Sunday, December 29, 2019

Holiday Repeat - North America Might Be Bigger Than You Think...

This originally ran just after BaselWorld 2018.  It has been a curious year in "Watch Town USA".  A few days ago I wrote about the return to the boutique.  The mono-brand boutique is an idea that is getting more traction with brands, but in all honesty, apart from New York, Beverly Hills, Las Vegas, and maybe Miami, it is not a concept that is readily adaptable across the North American landscape.  

So let's then think about the US, and what I honestly don't think some brands are really getting their heads around in terms of the distance and regional differences in customers.  And it also goes without saying that a few brands that honestly should know better still don't really get that they are, in fact, doing business outside of their home country. Nutella vs. Peanut Butter is an obvious and easy cultural gap to point to - and yes it applies well beyond what you want on your toast. I could go and live (again) in Japan.  That in no way makes me ready or able to really understand the Japanese market place.  

NOMOS, in their infinite wisdom of seemingly only hiring (and then platooning at no small expense) Germans (or German fluent Europeans) to their New York office, then commit the second sin of overpopulating their retail ecosystem.  Metro Boston is not a large area. And the brain trust in Glashutte via NYC have decided that it makes sense to have three retail outlets within a 10 minute walk of each other.  Not 10 minute drive, 10 MINUTE WALK.  Do they honestly think that people aren't going to shop on price?  Well they might want to think again. Or they can wait for the complaints from the retail partners to come in before they jettison their stock to the grey market. NOMOS makes some great watches, and they make some strange sales decisions. 

So once again -

North America Might Be Bigger Than You Think...

So it has been an interesting few weeks during and following BaselWorld.  One of the biggest requests I received from potential clients was to help them get a better foothold in North America.  Now wanting to sell watches in North America is, in and of itself, not so unusual.  But what was intriguing?  Some of the brands that these potential clients thought had a good foothold in North America.

Potential Client:  "Look at Brand X!"  They have like, 15 stores in the US!"

Henki:  "Okay, let's look at where they are, and who they are with..."

Potential Client:  "See!  They have 6 stores in New York City alone!  They have 4 in Los Angeles, and 3 in Florida!"

Henki:  "Well, yes and no.  Of those stores indicated on their retail partner list, 1/3 of those are web shops.  That means if you are a potential customer, you are not going to be able to actually go into a store and see the watch.  Of the actual retail stores, several are in the same city, so in fact, their real coverage or foothold is not really as great as it might seem.  And those 3 stores in Florida?  They are all in the same metro area.  Florida is a huge state, so why only be available in one city?"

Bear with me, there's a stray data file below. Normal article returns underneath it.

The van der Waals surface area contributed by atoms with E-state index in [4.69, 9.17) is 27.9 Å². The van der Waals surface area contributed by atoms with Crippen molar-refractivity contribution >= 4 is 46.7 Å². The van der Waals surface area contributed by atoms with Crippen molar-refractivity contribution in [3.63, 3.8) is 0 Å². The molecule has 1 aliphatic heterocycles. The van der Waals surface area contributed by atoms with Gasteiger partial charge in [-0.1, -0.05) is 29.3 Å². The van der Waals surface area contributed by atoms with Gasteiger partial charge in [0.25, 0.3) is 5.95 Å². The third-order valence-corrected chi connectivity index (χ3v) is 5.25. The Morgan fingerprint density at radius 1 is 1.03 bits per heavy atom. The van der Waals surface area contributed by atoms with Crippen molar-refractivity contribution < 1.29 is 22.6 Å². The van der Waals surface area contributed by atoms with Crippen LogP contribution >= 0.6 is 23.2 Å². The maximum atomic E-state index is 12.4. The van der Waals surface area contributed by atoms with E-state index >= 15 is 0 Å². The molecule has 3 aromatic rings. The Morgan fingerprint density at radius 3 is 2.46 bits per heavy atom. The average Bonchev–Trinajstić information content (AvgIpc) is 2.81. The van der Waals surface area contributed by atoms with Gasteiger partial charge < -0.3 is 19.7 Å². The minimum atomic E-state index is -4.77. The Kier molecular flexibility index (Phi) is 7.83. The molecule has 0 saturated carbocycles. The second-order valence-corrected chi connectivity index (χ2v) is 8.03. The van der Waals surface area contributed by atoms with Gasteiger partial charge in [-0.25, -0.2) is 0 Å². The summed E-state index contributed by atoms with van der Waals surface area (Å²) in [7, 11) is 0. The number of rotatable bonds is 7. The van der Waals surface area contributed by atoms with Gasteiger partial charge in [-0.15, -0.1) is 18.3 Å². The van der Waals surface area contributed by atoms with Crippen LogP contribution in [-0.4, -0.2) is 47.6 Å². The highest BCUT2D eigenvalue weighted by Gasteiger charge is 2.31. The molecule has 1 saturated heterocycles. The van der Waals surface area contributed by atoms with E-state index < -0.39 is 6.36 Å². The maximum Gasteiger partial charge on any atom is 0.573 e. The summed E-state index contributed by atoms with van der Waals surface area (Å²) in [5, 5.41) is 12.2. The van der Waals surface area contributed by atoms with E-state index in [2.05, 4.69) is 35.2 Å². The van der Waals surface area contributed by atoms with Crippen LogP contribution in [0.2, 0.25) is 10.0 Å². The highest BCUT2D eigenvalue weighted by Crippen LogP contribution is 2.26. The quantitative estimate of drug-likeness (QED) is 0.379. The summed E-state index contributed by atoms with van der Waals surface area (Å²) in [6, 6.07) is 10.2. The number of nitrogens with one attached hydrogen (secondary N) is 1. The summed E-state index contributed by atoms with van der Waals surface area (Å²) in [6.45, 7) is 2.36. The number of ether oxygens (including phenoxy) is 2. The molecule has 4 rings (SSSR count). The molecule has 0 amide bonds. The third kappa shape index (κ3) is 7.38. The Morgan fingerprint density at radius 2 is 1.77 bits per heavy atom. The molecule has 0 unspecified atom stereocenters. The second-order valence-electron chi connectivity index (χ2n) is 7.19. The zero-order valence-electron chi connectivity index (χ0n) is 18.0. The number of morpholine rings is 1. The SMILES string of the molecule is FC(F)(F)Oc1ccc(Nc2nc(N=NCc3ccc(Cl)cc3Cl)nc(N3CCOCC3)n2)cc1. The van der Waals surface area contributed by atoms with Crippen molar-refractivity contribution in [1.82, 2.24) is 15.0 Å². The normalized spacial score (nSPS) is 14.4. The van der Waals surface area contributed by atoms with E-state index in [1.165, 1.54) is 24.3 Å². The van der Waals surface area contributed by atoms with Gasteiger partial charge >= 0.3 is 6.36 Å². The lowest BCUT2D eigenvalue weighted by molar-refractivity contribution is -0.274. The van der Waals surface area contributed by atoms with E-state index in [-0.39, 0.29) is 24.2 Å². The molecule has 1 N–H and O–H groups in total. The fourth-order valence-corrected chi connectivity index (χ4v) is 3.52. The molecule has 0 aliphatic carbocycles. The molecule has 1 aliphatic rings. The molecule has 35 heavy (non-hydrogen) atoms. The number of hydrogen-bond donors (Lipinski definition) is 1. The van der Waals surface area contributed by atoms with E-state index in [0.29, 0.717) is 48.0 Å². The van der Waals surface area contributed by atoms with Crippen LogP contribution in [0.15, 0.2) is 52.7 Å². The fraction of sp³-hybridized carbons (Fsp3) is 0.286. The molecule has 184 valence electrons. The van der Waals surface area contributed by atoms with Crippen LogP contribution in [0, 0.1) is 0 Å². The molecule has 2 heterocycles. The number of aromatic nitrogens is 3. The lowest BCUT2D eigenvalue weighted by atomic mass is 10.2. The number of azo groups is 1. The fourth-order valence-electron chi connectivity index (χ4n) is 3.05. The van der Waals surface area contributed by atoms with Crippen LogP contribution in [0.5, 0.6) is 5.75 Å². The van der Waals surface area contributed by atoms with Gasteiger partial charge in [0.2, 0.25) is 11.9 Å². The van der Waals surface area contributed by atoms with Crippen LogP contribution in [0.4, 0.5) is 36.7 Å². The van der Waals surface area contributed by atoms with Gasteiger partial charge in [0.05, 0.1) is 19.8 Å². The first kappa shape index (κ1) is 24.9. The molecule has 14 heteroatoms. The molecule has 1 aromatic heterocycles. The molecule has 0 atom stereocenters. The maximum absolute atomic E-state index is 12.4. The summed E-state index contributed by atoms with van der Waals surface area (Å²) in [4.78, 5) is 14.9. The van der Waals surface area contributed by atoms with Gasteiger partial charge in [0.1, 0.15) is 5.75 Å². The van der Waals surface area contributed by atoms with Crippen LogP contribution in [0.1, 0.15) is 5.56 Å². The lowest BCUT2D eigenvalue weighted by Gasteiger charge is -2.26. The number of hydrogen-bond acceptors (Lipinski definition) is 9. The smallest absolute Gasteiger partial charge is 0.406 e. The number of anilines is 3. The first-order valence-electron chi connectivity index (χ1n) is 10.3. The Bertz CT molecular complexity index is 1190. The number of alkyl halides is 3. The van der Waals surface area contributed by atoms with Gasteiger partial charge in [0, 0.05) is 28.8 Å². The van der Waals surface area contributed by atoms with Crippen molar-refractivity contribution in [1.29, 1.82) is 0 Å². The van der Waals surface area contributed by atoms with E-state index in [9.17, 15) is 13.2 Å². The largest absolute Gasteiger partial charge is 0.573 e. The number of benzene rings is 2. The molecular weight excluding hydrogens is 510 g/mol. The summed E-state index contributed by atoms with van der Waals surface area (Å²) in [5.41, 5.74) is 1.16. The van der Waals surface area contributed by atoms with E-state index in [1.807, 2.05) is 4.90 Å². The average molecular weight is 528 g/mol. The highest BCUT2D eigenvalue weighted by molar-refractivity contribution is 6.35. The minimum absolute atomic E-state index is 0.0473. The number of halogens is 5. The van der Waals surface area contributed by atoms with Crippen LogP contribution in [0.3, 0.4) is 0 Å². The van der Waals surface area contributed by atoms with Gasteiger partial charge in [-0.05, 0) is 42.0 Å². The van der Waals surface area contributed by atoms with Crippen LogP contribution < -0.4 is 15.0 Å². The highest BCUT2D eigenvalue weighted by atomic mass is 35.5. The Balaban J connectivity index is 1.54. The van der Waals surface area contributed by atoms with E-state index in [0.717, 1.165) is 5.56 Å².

Potential Client:  "But if you have stores in LA and New York you're covered!"

Henki:  "Well, yes and no.  While LA and New York are the largest and most well known cities in the US, there is an entire continent full of people (i.e. potential customers) in between them.  Also, consider that if you have 10 stores and most of them are in the same city, you have not created an opportunity for those retailers to succeed.  Rather, you have created an opportunity for them to fight it out among themselves to win customers.  This will lead to price cutting.  Wouldn't it make more sense to also be in Chicago, St. Louis, Denver, TEXAS - which could be its own country, Boston, Nevada... I think you get the idea.  Also, what about Canada?".

Potential Client:  SILENCE

This is something that can be hard to understand for a brand that is based overseas, but to me it's just common sense.  If you are only available in very small market spaces, with your product available in several stores within minutes of each other, you are achieving 2 things:
1.  You are ensuring that your watch will not be as "discoverable" as you'd like.
2.  You are ensuring that the stores in the same area that have the same product will compete at whatever level they have to to sell your watch - which inevitably means dumping stock for 30 - 40% off.

Sometimes, smaller markets are better.  As I've said before, if you sell 10 watches in Cleveland, it is the same as selling 10 in New York.  And you probably stand a better chance of the store owner paying you ; )


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